In a trial court decision last year, LIPA’s complaint was dismissed and the company was ordered to pay the county unpaid real property taxes for the tax years 2014/2015 through 2020/2021. The court dismissed the county’s third party complaint (making the towns parties to the suit) and ruled the towns’ counterclaims as moot. 

LIPA, the county and all 10 towns have filed appeals to the State Supreme Court’s Appellate Division.

What the litigation is all about: One PILOT invoice or several?

Under state law, LIPA properties can no longer be on the tax rolls, but the authority is required to make payments in lieu of taxes in the same amounts as its tax liabilities, with an annual increase limited to 2%.

The Riverhead Board of Assessors in July 2021 sent a memo to the Town Board explaining the situation, which resulted in a reduction of nearly $27.7 million in taxable value for the town and highway department’s taxable value. The memo advised the board the town had to make arrangements to receive PILOT payments to replace the tax payments.

LIPA’s CEO twice wrote to Supervisor Yvette Aguiar asking the town to send a consolidated invoice for the total PILOT amount owed for the LIPA-owned parcels in the town. LIPA would then issue one check to the town and the town would in turn disburse the amounts owed to the various taxing districts within its borders. That is how tax payments are handled.

DeSimone advised the town against it. The town lacks statutory authority to collect and disburse PILOT payments the way it collects and disburses tax payments — which is authorized by state law.

Riverhead is the only town in Suffolk County that hasn’t sent a consolidated bill and collected its 2021-2022 PILOTs, according to LIPA.

DeSimone met with the Town Board via Zoom during its Aug. 11 work session on to discuss the situation. He said last year he prepared individual PILOT invoices for each taxing district in the town, for the individual districts to send to LIPA. But LIPA refused to pay the individual invoices, DeSimone said, and has insisted on a consolidated invoice covering all the taxing districts. DeSimone suggested suing LIPA to compel payment of individual PILOT invoices for each taxing jurisdiction.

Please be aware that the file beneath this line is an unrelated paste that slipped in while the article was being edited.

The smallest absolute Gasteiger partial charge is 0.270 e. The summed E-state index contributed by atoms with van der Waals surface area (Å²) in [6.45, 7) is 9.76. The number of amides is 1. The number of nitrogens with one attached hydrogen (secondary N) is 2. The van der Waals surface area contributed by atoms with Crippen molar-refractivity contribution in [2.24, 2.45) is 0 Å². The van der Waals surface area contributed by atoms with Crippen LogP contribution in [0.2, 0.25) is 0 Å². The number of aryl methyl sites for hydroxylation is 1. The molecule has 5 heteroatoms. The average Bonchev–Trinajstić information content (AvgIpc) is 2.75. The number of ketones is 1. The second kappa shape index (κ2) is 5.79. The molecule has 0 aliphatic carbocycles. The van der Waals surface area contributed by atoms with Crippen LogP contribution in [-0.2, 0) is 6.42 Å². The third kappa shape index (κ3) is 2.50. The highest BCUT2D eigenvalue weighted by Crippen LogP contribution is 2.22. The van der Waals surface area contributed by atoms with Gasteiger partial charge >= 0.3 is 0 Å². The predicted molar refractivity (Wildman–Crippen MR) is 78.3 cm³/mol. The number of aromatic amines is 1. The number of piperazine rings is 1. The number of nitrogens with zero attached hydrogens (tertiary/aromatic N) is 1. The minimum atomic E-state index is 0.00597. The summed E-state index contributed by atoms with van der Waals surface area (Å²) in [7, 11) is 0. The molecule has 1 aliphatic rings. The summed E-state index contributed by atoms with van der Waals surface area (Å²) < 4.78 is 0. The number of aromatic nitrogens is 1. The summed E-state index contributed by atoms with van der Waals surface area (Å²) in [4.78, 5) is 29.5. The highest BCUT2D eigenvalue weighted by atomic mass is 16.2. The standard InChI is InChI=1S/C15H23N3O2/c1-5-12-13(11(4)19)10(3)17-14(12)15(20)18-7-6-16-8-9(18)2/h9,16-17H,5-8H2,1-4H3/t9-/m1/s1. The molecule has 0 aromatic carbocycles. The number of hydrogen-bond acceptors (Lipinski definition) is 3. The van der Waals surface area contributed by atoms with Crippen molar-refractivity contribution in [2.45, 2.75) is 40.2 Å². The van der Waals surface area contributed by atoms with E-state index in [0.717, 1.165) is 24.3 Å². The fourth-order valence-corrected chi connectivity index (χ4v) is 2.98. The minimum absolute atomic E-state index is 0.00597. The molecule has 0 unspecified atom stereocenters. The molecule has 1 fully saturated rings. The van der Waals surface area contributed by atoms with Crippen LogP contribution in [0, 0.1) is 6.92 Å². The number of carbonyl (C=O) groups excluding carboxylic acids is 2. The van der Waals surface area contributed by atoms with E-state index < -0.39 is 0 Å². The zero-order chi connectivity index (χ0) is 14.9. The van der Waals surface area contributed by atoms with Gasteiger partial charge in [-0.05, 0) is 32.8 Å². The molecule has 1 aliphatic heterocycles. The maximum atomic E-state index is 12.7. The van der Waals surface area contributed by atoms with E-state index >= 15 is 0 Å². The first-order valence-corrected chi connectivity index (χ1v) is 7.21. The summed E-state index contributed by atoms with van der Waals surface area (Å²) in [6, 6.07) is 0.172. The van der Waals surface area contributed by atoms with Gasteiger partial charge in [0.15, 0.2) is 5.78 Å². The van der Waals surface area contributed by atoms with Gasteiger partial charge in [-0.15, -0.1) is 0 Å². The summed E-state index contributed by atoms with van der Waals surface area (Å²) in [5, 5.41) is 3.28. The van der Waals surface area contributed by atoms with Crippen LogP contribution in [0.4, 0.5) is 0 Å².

DeSimone told the board he has now prepared PILOT invoices and agreements between the town and each of the taxing districts. The agreement would allow the town to collect the PILOT payments from LIPA on behalf of the districts on a one-time basis and shield the town from liability should there be a dispute over the amounts collected.

[See prior coverage: Riverhead may sue LIPA to collect payments in lieu of taxes LIPA says it’s ready and willing to pay]

A copy of the letter from the school district’s attorneys was shared with RiverheadLOCAL by the school district via its public relations firm in response to a request for comment about the ongoing dispute. The proposed agreement from DeSimone on behalf of the town was not provided by the district, nor was the district’s proposed agreement; a request to obtain the proposed agreement from the town was denied by Town Attorney Erik Howard.